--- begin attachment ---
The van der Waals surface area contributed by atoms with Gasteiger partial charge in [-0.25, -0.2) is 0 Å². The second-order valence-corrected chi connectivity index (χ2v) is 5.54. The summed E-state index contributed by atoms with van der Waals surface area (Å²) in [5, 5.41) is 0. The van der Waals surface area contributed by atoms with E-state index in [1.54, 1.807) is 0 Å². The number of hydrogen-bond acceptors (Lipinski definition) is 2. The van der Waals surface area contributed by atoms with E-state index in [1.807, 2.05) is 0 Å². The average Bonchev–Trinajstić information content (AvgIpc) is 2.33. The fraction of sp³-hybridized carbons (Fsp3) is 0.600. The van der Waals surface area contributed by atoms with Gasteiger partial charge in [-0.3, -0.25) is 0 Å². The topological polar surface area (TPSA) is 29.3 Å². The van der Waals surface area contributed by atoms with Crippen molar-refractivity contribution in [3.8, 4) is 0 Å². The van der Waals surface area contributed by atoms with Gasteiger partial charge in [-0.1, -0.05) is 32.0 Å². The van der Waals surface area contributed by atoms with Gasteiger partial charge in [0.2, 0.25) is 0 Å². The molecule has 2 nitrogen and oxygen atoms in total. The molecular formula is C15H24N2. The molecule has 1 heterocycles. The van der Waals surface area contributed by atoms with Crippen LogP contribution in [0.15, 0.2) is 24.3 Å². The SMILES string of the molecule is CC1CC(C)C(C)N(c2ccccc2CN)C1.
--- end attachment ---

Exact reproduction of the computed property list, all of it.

The van der Waals surface area contributed by atoms with Gasteiger partial charge in [-0.25, -0.2) is 0 Å². The second-order valence-corrected chi connectivity index (χ2v) is 5.54. The summed E-state index contributed by atoms with van der Waals surface area (Å²) in [5, 5.41) is 0. The van der Waals surface area contributed by atoms with E-state index in [1.54, 1.807) is 0 Å². The number of hydrogen-bond acceptors (Lipinski definition) is 2. The van der Waals surface area contributed by atoms with E-state index in [1.807, 2.05) is 0 Å². The average Bonchev–Trinajstić information content (AvgIpc) is 2.33. The fraction of sp³-hybridized carbons (Fsp3) is 0.600. The van der Waals surface area contributed by atoms with Gasteiger partial charge in [-0.3, -0.25) is 0 Å². The topological polar surface area (TPSA) is 29.3 Å². The van der Waals surface area contributed by atoms with Crippen molar-refractivity contribution in [3.8, 4) is 0 Å². The van der Waals surface area contributed by atoms with Gasteiger partial charge in [-0.1, -0.05) is 32.0 Å². The van der Waals surface area contributed by atoms with Gasteiger partial charge in [0.2, 0.25) is 0 Å². The molecule has 2 nitrogen and oxygen atoms in total. The molecular formula is C15H24N2. The molecule has 1 heterocycles. The van der Waals surface area contributed by atoms with Crippen LogP contribution in [0.15, 0.2) is 24.3 Å². The SMILES string of the molecule is CC1CC(C)C(C)N(c2ccccc2CN)C1.